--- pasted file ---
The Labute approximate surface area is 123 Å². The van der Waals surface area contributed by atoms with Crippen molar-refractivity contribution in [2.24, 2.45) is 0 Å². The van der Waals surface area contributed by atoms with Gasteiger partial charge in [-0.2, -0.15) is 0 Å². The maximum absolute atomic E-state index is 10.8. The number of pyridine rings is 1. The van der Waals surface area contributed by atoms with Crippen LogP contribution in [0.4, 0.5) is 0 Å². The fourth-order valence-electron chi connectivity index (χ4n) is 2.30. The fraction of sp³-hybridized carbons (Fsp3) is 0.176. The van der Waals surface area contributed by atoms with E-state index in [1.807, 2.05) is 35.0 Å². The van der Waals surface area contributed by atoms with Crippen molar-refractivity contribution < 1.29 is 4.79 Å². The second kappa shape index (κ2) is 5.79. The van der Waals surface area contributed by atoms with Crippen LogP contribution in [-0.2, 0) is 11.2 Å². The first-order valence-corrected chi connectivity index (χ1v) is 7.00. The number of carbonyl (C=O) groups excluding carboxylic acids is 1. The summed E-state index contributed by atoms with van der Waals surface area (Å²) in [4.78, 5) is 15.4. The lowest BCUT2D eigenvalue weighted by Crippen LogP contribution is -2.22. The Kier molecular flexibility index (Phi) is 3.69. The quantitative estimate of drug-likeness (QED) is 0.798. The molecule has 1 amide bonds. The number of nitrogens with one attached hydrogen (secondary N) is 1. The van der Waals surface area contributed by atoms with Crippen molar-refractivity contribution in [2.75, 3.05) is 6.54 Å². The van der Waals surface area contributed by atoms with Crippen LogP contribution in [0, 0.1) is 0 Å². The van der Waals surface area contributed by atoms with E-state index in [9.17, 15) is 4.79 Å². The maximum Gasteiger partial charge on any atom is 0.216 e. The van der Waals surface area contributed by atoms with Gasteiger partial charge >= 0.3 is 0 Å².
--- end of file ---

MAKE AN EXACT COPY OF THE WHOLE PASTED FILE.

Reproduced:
The Labute approximate surface area is 123 Å². The van der Waals surface area contributed by atoms with Crippen molar-refractivity contribution in [2.24, 2.45) is 0 Å². The van der Waals surface area contributed by atoms with Gasteiger partial charge in [-0.2, -0.15) is 0 Å². The maximum absolute atomic E-state index is 10.8. The number of pyridine rings is 1. The van der Waals surface area contributed by atoms with Crippen LogP contribution in [0.4, 0.5) is 0 Å². The fourth-order valence-electron chi connectivity index (χ4n) is 2.30. The fraction of sp³-hybridized carbons (Fsp3) is 0.176. The van der Waals surface area contributed by atoms with E-state index in [1.807, 2.05) is 35.0 Å². The van der Waals surface area contributed by atoms with Crippen molar-refractivity contribution < 1.29 is 4.79 Å². The second kappa shape index (κ2) is 5.79. The van der Waals surface area contributed by atoms with Crippen LogP contribution in [-0.2, 0) is 11.2 Å². The first-order valence-corrected chi connectivity index (χ1v) is 7.00. The number of carbonyl (C=O) groups excluding carboxylic acids is 1. The summed E-state index contributed by atoms with van der Waals surface area (Å²) in [4.78, 5) is 15.4. The lowest BCUT2D eigenvalue weighted by Crippen LogP contribution is -2.22. The Kier molecular flexibility index (Phi) is 3.69. The quantitative estimate of drug-likeness (QED) is 0.798. The molecule has 1 amide bonds. The number of nitrogens with one attached hydrogen (secondary N) is 1. The van der Waals surface area contributed by atoms with Crippen molar-refractivity contribution in [2.75, 3.05) is 6.54 Å². The van der Waals surface area contributed by atoms with Crippen LogP contribution in [0, 0.1) is 0 Å². The van der Waals surface area contributed by atoms with E-state index in [9.17, 15) is 4.79 Å². The maximum Gasteiger partial charge on any atom is 0.216 e. The van der Waals surface area contributed by atoms with Gasteiger partial charge >= 0.3 is 0 Å².